Yet you’d think from the media coverage that Local Boards were pretty much irrelevant. The mayoralty and ward seat battles are getting much coverage and analysis, but Local Boards very very little indeed, despite the fact that Local Boards have far more of a role in determining the local residents’ daily experience of Council-run bits and pieces than the regionally focused Governing Body. There’s a certain amount of laziness (and, to be more charitable, lack of newsroom resourcing) in this lack of attention; there are 149 positions, and of course many more candidates.
Hopefully local community newspapers will fill this gap in the coming weeks, because, as I wrote about last time, the media has a vital role to play in accountability and democracy and all that good stuff. Citizen journalism can do some of the work, and I look forward to seeing some of that going on as the election campaigns unfold, particularly at Auckland Transport Blog, Louis’ Outlook, Talking Auckland and The Standard (hopefully here too, but it won’t be me writing it, no time!).
Finally an example of the power of a Local Board, to change Council status quo to meet the needs and wants of the local community.
Keith Hay Park, in Mt Roskill is a large sports park, home to a number of major sports clubs including Three Kings United, one of the biggest football (soccer) clubs in New Zealand. It has had two playgrounds for a while – one at the southern end (which my family refer to as “the big kids’ playground”) and another by the central area which was more suitable for smaller kids and quite delapidated. There’s also been ongoing troubles with the large carpark next to that playground raised by locals; potholes, bad layout, poor markings, and just not really doing the job for the pools, gymnasium and fields it serves.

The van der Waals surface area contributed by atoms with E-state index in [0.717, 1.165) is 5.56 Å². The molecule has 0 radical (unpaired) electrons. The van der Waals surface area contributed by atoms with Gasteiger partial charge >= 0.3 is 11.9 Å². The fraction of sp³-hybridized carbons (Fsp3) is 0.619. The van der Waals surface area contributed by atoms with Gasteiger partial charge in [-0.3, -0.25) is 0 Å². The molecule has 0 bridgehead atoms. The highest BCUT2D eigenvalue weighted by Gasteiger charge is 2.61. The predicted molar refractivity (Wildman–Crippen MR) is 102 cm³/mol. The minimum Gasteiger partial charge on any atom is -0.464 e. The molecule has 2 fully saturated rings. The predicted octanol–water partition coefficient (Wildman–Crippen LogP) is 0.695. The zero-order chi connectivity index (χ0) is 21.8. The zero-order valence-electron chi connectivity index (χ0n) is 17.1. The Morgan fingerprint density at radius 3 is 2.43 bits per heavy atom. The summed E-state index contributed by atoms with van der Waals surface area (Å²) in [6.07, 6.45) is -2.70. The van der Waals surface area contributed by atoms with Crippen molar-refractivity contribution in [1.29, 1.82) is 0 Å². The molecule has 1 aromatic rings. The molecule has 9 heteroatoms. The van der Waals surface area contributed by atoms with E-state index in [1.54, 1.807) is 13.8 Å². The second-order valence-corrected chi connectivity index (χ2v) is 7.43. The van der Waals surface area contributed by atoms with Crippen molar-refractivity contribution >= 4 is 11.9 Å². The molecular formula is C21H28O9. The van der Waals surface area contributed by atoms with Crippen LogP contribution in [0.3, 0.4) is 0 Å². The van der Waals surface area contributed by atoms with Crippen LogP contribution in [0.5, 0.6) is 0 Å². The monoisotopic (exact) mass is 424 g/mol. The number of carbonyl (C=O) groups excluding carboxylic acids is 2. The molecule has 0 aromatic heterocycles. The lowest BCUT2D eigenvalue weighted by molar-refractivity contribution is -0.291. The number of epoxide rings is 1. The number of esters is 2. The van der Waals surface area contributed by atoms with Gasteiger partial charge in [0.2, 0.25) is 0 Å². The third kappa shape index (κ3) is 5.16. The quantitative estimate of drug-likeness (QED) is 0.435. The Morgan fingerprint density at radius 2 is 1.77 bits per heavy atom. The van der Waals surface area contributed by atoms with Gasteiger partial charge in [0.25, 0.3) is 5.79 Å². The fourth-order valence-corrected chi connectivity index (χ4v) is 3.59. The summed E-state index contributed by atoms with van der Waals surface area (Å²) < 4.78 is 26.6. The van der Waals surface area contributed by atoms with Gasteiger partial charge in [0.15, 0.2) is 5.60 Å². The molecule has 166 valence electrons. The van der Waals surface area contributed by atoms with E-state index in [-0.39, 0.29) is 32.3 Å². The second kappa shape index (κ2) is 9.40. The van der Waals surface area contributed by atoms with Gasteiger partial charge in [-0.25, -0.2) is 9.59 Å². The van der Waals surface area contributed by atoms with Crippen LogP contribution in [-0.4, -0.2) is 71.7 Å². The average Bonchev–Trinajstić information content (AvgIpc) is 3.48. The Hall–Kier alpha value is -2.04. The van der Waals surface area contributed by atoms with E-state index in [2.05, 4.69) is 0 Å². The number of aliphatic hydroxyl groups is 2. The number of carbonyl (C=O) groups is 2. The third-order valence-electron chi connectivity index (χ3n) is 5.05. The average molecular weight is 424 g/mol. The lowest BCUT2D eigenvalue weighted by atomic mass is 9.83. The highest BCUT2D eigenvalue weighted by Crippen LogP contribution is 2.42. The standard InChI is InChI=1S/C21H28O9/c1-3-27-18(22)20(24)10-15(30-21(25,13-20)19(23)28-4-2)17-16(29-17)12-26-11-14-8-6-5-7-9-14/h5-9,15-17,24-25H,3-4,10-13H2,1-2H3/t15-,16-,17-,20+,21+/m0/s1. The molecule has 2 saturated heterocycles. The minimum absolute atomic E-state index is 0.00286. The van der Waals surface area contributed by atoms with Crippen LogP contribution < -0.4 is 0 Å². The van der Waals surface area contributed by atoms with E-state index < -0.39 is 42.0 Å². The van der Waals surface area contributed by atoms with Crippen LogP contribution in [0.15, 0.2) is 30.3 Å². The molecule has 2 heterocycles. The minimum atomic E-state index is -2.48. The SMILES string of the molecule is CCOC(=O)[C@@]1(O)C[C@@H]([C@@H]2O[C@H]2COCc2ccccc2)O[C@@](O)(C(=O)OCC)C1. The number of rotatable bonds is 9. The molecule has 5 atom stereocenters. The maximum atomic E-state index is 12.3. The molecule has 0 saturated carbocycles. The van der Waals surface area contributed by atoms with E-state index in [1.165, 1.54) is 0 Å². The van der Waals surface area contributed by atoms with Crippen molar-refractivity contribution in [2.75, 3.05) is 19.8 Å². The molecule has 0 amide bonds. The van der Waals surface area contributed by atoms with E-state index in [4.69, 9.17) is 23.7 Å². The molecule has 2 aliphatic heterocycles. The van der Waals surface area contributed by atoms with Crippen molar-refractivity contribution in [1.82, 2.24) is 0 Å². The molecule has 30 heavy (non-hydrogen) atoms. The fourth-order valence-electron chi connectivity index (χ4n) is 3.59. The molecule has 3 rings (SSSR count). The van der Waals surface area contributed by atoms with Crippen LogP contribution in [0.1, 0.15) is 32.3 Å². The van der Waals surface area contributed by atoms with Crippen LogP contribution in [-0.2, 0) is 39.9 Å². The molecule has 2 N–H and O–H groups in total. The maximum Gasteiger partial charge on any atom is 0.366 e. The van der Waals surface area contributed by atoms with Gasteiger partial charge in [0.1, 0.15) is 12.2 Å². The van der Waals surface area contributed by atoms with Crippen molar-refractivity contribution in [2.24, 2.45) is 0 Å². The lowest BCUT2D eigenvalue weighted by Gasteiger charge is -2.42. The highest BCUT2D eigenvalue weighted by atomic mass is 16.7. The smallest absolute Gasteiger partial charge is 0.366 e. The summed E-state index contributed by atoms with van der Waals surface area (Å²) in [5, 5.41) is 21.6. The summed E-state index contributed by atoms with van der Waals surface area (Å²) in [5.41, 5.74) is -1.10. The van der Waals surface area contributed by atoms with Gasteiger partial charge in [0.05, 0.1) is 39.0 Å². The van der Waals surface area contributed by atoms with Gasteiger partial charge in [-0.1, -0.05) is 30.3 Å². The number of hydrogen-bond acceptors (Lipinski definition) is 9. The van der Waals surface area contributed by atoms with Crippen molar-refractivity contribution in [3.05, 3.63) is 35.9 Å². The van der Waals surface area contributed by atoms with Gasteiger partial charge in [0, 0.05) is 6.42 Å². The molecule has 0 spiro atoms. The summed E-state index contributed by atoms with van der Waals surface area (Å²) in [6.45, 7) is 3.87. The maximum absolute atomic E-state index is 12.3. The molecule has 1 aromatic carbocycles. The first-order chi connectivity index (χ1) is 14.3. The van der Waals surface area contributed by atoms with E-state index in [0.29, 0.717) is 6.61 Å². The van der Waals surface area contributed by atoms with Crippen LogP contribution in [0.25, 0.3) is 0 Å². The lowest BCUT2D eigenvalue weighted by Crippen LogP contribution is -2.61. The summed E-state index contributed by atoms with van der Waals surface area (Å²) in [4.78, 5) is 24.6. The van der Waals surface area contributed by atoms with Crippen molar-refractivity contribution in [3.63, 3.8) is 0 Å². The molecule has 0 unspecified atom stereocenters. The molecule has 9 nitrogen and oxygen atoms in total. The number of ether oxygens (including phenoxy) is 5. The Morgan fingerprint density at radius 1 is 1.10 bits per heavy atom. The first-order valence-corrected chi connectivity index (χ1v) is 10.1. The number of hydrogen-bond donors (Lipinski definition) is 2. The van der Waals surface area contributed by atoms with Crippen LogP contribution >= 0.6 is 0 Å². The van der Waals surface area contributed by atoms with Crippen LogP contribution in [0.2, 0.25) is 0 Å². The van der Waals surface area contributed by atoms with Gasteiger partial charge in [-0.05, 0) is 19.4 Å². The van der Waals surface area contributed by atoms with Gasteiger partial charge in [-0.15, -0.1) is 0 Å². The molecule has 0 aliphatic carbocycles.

Now there was a view that what should happen was just boring standard replacements for the carpark and the playground. But members of the Local Board saw an opportunity to work with the sports clubs, pools, gymnasium and locals to come up with a new layout for the central area, including the carpark and the playground, so funding was put aside for a proper concept plan process, including consultation and community involvement.
Funding was also secured for carrying out some of the work that would come out of the concept plan. And amongst that money was a significant dollop for a new playground, not just the modular business-as-usual approach that council staff wanted to put in, but a great new design referencing the local soccer club, with some imaginative bits and pieces like inbuilt mini trampolines, an astroturf hill like at Silo Park, and an area that will (when complete) encourage kids to practice their footballing by kicking balls through holes in the fence. You can see an album of photos of the new playground (not yet fully complete but already being well used) here.
The new carpark will be much better too, and include a lot of planting, but it is great to get the playground done first and show the community what their feedback can lead to, with the support from Local Board members. Elected politicians saw an opportunity to have a proper rethink about an area, involve the community and key instititutions in that, and put the money in to carry it out. Win!
So scrutinise the Local Board candidates carefully – seek out information, ask around, and vote for people who can make stuff happen with your community, not just rubber-stamp business-as-usual.